Work on your customer relations Honda; tell us you’re still serious about the GoldWing, we Wingers need to know that!
And at the same time why not be a bit more open about the ways and the extent to which you listen to the ideas and wishes of your existing customers while you’re at it?
If the changes you’ve made to the GL1800 sat-nav system are in response to customer feedback about the weaknesses of the original design why not say so? It will show us that you listen.
You don’t need to go as far as admitting that the design specification of the original Navi system was poor, even though it was, or to make self-flagellating public apology, but a bit more openness and honesty would go a long way.
It will help us committed Wingers keep the faith – and, in the case of the 2012 Model GoldWing, help us to embrace it, if only as a somewhat eccentric transitional step in the evolution of the GoldWing.
Otherwise we Wingers are going to have to get serious about showing Honda that we’re unimpressed – for example there is talk of organising group rides of GoldWings to BMW dealerships, to have a closer look at their K1600GT. I’ve little doubt that BMW would be delighted to cooperate by laying on lots of demonstrators for us to ride if we give them some notice. Some bratwurst too perhaps.
In the meantime, many Wingers will see the re-styled windshield garnish as the only really attractive part of this re-vamp and they wouldn’t want to be seen dead on one of these 2012 Models.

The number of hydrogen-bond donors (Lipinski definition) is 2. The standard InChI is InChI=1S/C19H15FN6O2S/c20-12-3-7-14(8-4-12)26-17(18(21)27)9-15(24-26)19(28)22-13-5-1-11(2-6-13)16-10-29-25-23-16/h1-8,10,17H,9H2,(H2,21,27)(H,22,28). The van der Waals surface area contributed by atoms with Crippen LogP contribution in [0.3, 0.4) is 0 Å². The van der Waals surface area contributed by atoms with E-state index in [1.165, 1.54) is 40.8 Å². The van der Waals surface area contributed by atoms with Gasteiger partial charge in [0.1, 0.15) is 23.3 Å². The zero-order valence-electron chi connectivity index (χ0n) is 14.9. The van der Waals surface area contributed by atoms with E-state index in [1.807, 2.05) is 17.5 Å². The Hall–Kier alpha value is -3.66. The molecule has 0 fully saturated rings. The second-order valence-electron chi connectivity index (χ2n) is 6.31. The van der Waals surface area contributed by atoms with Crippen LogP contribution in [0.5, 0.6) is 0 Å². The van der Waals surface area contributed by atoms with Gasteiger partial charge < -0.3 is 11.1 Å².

Wingers will at least be able to console themselves, if they wish, by adopting the re-styled windscreen garnish on their existing GL1800, as the only bit of the 2012 Model worth having. The new garnish panel is likely to fit the same holes as the earlier version garnish, so Wingers will be able to retrofit it if they wish. Honda will probably charge a silly amount of money for a garnish panel in the new style from their parts list of course but the after-market accessory suppliers will presumably copy the new shape or produce something close to it fairly quickly, in chrome plastic or even in matching paint colours. Perhaps the appearance of the new windshield garnish as a retro-fit on lots of earlier GL1800s will become a badge of disapproval of the rest of the 2012 Model.
And for more even more frustrated Wingers, if they are talented enough, there is always to option to “do a Graham Whitaker” and create your own re-styled GoldWing. Maybe Honda should have taken a leaf from Graham’s design book instead of aping Harley, Victory or BMW.
Special thanks to Derek Hendry of Border Wings for assistance with the illustration of this Article.